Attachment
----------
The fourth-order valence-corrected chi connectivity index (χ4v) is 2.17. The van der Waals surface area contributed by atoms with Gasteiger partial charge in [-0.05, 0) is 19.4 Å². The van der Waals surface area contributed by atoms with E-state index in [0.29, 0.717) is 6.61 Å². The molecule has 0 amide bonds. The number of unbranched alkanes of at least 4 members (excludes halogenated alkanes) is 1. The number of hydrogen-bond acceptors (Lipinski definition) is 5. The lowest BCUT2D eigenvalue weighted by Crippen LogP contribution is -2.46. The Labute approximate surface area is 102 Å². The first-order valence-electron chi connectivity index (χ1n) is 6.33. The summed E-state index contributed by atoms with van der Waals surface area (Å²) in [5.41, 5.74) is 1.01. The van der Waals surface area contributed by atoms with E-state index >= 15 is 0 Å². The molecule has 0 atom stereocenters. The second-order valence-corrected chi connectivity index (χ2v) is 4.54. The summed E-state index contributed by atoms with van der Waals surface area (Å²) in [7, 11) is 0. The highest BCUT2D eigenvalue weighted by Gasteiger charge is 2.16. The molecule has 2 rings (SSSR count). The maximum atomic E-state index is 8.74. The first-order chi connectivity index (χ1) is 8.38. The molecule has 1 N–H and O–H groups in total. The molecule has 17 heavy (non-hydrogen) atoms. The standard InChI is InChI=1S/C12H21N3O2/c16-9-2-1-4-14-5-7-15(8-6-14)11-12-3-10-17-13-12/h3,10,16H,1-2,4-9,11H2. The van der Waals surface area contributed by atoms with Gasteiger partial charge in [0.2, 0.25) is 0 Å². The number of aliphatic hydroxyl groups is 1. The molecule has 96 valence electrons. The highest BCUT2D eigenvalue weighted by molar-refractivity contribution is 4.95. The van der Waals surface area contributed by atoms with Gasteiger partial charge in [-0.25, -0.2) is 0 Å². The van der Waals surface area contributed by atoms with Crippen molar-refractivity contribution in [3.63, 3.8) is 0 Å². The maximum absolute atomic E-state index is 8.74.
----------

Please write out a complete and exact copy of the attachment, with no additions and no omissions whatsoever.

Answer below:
The fourth-order valence-corrected chi connectivity index (χ4v) is 2.17. The van der Waals surface area contributed by atoms with Gasteiger partial charge in [-0.05, 0) is 19.4 Å². The van der Waals surface area contributed by atoms with E-state index in [0.29, 0.717) is 6.61 Å². The molecule has 0 amide bonds. The number of unbranched alkanes of at least 4 members (excludes halogenated alkanes) is 1. The number of hydrogen-bond acceptors (Lipinski definition) is 5. The lowest BCUT2D eigenvalue weighted by Crippen LogP contribution is -2.46. The Labute approximate surface area is 102 Å². The first-order valence-electron chi connectivity index (χ1n) is 6.33. The summed E-state index contributed by atoms with van der Waals surface area (Å²) in [5.41, 5.74) is 1.01. The van der Waals surface area contributed by atoms with E-state index >= 15 is 0 Å². The molecule has 0 atom stereocenters. The second-order valence-corrected chi connectivity index (χ2v) is 4.54. The summed E-state index contributed by atoms with van der Waals surface area (Å²) in [7, 11) is 0. The highest BCUT2D eigenvalue weighted by Gasteiger charge is 2.16. The molecule has 2 rings (SSSR count). The maximum atomic E-state index is 8.74. The first-order chi connectivity index (χ1) is 8.38. The molecule has 1 N–H and O–H groups in total. The molecule has 17 heavy (non-hydrogen) atoms. The standard InChI is InChI=1S/C12H21N3O2/c16-9-2-1-4-14-5-7-15(8-6-14)11-12-3-10-17-13-12/h3,10,16H,1-2,4-9,11H2. The van der Waals surface area contributed by atoms with Gasteiger partial charge in [0.2, 0.25) is 0 Å². The number of aliphatic hydroxyl groups is 1. The molecule has 96 valence electrons. The highest BCUT2D eigenvalue weighted by molar-refractivity contribution is 4.95. The van der Waals surface area contributed by atoms with Gasteiger partial charge in [-0.25, -0.2) is 0 Å². The van der Waals surface area contributed by atoms with Crippen molar-refractivity contribution in [3.63, 3.8) is 0 Å². The maximum absolute atomic E-state index is 8.74.